Computer Fraud and Abuse Act

Definition of Computer Fraud and Abuse Act

The Computer Fraud and Abuse Act (CFAA) is a United States federal law enacted in 1986 that primarily aims to combat hacking, unauthorized access, and other cybercrimes. It criminalizes activities such as unauthorized access to protected computer systems, theft of financial or personal information, and the distribution of malicious software. The Act has been amended multiple times to keep up with the evolving landscape of cybersecurity threats and technology advancements.


Here’s the phonetic pronunciation of “Computer Fraud and Abuse Act”:kəmˈpyo͞odər frôd ən(d) əˈbyo͞os akt

Key Takeaways

  1. The Computer Fraud and Abuse Act (CFAA) is a US federal law that criminalizes unauthorized access to computer systems and electronic communications, including hacking, data theft, and unauthorized password trafficking.
  2. CFAA also covers the transmission of malicious software, such as viruses, worms, and ransomware, as well as cyberstalking and online harassment, thus providing legal protection against various forms of cybercrime.
  3. Violations of the CFAA can lead to severe penalties, ranging from fines to imprisonment, depending on the nature and extent of the offense. However, the law is sometimes criticized for its broad scope, which could potentially stifle legitimate security research and criticism.

Importance of Computer Fraud and Abuse Act

The Computer Fraud and Abuse Act (CFAA) is a crucial legislation in the realm of cybersecurity and technology as it provides the necessary legal framework for protecting computer systems from unauthorized access, hacking, and other forms of cybercrimes.

Enacted in 1986, the CFAA serves as a deterrent against malicious activities targeting personal, business, and government computer networks, thus bringing a sense of security to the rapidly expanding digital landscape.

By prescribing penalties and criminalizing such offenses, the Act not only safeguards sensitive data and critical systems but also plays a vital role in maintaining user confidence and fostering a responsible and safe computing environment.


The primary purpose of the Computer Fraud and Abuse Act (CFAA) is to provide a legal framework for prosecuting and deterring cybercrimes, protecting computer systems, and safeguarding sensitive information from unauthorized access or damage. Enacted in 1986 in the United States, the CFAA targets those who intentionally access computer systems without proper authorization, engage in hacking activities, or participate in a range of fraudulent practices.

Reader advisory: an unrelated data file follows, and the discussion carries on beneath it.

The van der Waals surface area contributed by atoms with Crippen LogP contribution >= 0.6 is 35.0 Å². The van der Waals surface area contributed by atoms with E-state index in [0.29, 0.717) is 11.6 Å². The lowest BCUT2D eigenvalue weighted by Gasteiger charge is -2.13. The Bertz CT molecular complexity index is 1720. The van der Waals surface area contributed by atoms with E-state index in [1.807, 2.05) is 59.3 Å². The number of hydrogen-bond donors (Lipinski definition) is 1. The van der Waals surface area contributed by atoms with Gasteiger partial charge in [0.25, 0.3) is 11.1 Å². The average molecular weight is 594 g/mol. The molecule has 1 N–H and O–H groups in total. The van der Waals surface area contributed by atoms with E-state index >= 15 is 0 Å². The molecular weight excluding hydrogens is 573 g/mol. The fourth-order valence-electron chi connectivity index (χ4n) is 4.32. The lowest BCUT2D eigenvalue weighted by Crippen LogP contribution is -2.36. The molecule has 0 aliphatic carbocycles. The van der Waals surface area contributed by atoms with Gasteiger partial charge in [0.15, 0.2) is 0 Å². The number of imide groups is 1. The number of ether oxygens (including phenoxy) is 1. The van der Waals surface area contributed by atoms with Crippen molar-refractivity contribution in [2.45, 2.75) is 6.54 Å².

By imposing strict penalties ranging from fines to imprisonment, the CFAA serves as a critical instrument for upholding cybersecurity and establishing robust standards for an increasingly digital world. In addition to addressing the key cybersecurity concerns, the CFAA establishes stringent legal measures against those who disseminate malicious software, distribute confidential information, or perpetrate cyber attacks aimed at crippling essential infrastructures and government systems.

The legislation has evolved over the years to adapt to emerging security threats and the ever-changing technological landscape. As such, the CFAA is instrumental in maintaining the integrity of computer networks, safeguarding sensitive intellectual property, and ensuring that the responsible use of technology remains at the core of the digital era.

By holding perpetrators accountable, the CFAA works relentlessly to foster an environment of cybersecurity and trust among users and stakeholders in the online realm.

Examples of Computer Fraud and Abuse Act

The Computer Fraud and Abuse Act (CFAA) is a United States federal law enacted in 1986 to prevent and prosecute unauthorized access, fraud, or abuse involving computer systems, networks, and data. Here are three real-world examples related to the CFAA: